Several homeowners associations in the Landmark area are supporting residents' efforts to protest a proposed Virginia Department of Transportation HOT lanes off-ramp at Turkeycock Run on Interstate 395.
VDOT is currently building 29 miles of high-occupancy toll (HOT) lanes extending from Stafford County to the Edsall Road area in Fairfax County, just south of Alexandria. Turkeycock Run is the proposed end to the route.
See: Express Lanes to End Just Outside City; Residents Concerned
Members of an effort opposing the ramp, Concerned Residents of Landmark, say an independent study demonstrates that increased air pollution from the proposed project will result in serious, negative health impacts in surrounding communities. Area residents commissioned an independent study by Lee Engineering and Air Expertise Colorado, which concluded that:
- The project will significantly increase traffic on I-395 North and local secondary roads, contributing to area pollution levels.
- Increased pollution from VDOT’s project will result in significant violations of public health standards. Among the pollutants, nitrogen dioxide and fine particulate matter spread easily.
- Both nitrogen dioxide and fine particulate matter permeate buildings and homes.
The Concerned Residents of Landmark now includes HOA backing and resident support from the following neighborhoods: Edsall Park, Overlook, Jefferson Green, Ridges at Edsall, Jefferson Square, Sentinel at Landmark, Kensington Court and Watergate at Landmark.
“What started as a small group of neighbors has grown into an organization encompassing concerned residents from neighborhoods throughout the Landmark area,” said Dave Rogers, one of the original members of Concerned Residents of Landmark, in a news release. “We are united in our concern about the negative public health impacts that will result if this ramp is built.”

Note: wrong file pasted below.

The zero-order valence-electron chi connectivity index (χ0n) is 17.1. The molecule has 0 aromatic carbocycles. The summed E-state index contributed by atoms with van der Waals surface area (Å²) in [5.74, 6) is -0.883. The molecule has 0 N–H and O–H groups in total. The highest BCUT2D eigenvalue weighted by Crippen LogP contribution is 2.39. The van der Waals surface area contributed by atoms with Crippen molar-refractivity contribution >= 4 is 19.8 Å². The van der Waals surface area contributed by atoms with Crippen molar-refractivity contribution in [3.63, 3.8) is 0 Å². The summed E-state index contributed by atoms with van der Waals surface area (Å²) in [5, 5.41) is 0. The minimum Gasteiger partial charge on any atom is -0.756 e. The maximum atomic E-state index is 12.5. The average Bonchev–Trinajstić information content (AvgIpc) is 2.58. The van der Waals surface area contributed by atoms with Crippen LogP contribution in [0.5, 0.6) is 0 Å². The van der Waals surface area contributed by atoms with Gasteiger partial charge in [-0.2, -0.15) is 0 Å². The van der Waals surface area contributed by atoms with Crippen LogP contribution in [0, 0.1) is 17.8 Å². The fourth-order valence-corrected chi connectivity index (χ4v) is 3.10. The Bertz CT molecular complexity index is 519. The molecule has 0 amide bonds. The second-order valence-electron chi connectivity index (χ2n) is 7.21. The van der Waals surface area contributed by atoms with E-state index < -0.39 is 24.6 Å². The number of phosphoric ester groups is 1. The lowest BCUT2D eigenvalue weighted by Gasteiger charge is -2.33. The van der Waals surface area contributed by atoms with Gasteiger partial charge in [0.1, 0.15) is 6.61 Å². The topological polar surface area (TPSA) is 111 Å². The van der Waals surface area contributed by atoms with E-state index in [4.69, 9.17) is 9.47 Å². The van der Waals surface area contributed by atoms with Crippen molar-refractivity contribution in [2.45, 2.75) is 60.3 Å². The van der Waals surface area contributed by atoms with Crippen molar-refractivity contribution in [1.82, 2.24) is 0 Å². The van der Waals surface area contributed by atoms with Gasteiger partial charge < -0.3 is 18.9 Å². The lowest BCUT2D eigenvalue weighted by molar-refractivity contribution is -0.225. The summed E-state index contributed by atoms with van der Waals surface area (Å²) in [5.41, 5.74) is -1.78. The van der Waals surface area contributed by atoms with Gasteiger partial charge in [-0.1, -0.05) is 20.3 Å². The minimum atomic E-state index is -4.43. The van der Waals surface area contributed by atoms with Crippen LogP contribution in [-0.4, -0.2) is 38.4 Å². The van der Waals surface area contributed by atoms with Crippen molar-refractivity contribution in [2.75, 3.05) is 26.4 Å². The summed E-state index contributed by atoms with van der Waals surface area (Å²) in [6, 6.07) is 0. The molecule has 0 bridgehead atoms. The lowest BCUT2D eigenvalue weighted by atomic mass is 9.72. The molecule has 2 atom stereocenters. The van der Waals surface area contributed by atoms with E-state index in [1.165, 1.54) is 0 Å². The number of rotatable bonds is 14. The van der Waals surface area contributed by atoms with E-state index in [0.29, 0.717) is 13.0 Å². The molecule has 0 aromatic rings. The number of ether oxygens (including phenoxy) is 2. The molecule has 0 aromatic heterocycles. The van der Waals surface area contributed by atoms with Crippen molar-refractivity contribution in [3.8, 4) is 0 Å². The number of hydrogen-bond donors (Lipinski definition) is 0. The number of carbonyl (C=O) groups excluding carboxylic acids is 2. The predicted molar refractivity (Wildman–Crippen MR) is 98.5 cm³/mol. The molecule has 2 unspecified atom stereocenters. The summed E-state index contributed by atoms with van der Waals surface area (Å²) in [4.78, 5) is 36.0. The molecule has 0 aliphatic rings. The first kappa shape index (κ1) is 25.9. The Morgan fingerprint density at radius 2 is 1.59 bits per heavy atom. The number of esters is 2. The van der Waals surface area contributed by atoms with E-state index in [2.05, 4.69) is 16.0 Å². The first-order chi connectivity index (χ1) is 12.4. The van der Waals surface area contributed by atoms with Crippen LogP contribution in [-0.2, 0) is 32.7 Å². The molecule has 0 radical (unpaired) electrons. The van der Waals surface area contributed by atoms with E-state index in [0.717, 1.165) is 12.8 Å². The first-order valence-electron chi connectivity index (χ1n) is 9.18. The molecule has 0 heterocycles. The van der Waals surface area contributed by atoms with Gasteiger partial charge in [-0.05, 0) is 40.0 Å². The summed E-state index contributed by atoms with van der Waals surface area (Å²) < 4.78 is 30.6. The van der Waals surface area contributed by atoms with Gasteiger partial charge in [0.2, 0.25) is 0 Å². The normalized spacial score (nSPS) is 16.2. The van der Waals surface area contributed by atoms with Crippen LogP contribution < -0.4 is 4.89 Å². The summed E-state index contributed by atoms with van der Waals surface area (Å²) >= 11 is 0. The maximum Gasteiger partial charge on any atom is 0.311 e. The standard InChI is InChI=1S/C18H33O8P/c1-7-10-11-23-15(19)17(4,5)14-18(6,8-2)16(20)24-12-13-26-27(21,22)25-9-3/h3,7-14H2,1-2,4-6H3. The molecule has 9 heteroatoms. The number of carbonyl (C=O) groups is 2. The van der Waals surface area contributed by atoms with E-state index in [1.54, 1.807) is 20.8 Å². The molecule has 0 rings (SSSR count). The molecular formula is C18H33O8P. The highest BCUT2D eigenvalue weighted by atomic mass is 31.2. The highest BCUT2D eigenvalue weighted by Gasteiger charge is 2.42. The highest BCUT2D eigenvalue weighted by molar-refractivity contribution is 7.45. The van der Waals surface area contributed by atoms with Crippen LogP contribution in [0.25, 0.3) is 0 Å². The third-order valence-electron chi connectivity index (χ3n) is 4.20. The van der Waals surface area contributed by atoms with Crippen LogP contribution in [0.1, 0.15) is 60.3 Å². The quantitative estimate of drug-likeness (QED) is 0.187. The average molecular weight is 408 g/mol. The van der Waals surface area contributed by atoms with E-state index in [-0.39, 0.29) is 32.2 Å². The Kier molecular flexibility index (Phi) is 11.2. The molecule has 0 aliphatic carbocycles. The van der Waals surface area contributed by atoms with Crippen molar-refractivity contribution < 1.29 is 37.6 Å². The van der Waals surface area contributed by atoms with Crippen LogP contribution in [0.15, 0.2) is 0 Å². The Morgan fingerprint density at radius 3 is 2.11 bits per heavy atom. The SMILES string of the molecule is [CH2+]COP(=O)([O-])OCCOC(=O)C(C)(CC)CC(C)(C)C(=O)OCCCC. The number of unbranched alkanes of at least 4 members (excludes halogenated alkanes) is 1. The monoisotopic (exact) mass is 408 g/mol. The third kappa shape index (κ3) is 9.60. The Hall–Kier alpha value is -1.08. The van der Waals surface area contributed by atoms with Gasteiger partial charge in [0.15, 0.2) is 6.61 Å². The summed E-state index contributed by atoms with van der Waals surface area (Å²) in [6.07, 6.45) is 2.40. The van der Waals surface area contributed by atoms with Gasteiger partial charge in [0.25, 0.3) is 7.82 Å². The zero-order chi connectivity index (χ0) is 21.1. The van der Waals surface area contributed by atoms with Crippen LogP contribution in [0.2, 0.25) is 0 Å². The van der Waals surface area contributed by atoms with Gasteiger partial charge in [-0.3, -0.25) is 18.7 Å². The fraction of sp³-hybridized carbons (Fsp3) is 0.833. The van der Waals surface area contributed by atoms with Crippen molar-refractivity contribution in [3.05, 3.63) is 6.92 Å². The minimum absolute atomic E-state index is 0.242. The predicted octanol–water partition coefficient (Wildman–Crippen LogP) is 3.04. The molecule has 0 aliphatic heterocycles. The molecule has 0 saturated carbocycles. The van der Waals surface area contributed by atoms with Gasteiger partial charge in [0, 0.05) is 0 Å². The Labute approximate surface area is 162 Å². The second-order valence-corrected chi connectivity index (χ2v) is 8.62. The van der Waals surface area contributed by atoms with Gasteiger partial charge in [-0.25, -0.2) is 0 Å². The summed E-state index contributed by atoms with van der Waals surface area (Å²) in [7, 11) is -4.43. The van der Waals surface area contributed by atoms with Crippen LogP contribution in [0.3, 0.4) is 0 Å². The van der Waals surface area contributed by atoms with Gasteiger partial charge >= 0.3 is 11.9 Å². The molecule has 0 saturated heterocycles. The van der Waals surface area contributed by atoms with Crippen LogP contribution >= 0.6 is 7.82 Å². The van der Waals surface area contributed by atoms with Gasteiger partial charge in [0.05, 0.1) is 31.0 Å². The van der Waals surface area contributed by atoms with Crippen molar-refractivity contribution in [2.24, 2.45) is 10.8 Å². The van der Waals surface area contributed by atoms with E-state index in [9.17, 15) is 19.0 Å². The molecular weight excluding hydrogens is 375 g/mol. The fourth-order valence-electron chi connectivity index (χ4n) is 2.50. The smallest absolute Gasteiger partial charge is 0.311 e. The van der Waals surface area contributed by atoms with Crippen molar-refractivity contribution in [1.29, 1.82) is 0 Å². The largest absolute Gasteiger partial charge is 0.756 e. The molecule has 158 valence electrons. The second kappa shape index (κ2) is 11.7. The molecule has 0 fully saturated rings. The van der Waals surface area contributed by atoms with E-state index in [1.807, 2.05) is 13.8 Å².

More information from Concerned Residents of Landmark is available at www.delaytheramp.com.
VDOT Environmental Assessment Shows Low Nitrogen Oxide
VDOT representatives directed Patch to an environmental assessment approved by the Federal Highway Administration in December 2011 that tested two levels of emissions analysis: a regional analysis by the region’s Transportation Planning Board and a project-level analysis by VDOT consultants. The regional analysis found that nitrogen oxides, which contribute to the formation of ozone and fine particulate matter, were below what is federally permitted.
Also, the project-level analysis included a hotspot analysis for carbon monoxide and found peak CO concentrations were below federally-mandated levels at certain points along the corridor. This analysis also determined the project was within compliance of particulate matter standards and found no anticipated harmful impacts of mobile source air toxins.
VDOT predicts that 900 vehicles per hour will use the ramp during morning peak time in 2018.
Concerned Residents of Landmark spokeswoman Mary Hasty told Patch that VDOT’s study only looked at pollution along the entire project corridor and not specifically at the site of the proposed off-ramp.
“They are required to do a localized analysis, and that includes all impacts to the local environment,” Hasty said. “They failed to do that.”
Also, VDOT is asking people who live along I-95 between the Edsall Road and Duke Street exits to vote on whether they want sound walls constructed between their homes and the highway. VDOT has proposed concrete sound walls along both sides of I-395 between Edsall Road and Duke Street.
Hasty said she is neutral on the idea of sound walls.
“VDOT sound walls will drop decibels, but I don’t care if the sound is low and the pollution is high,” Hasty said. “I don’t want to pollution to be high. It’s an unacceptable trade-off.”
The I-95 HOT lanes, also called express lanes, are scheduled to open in late 2014.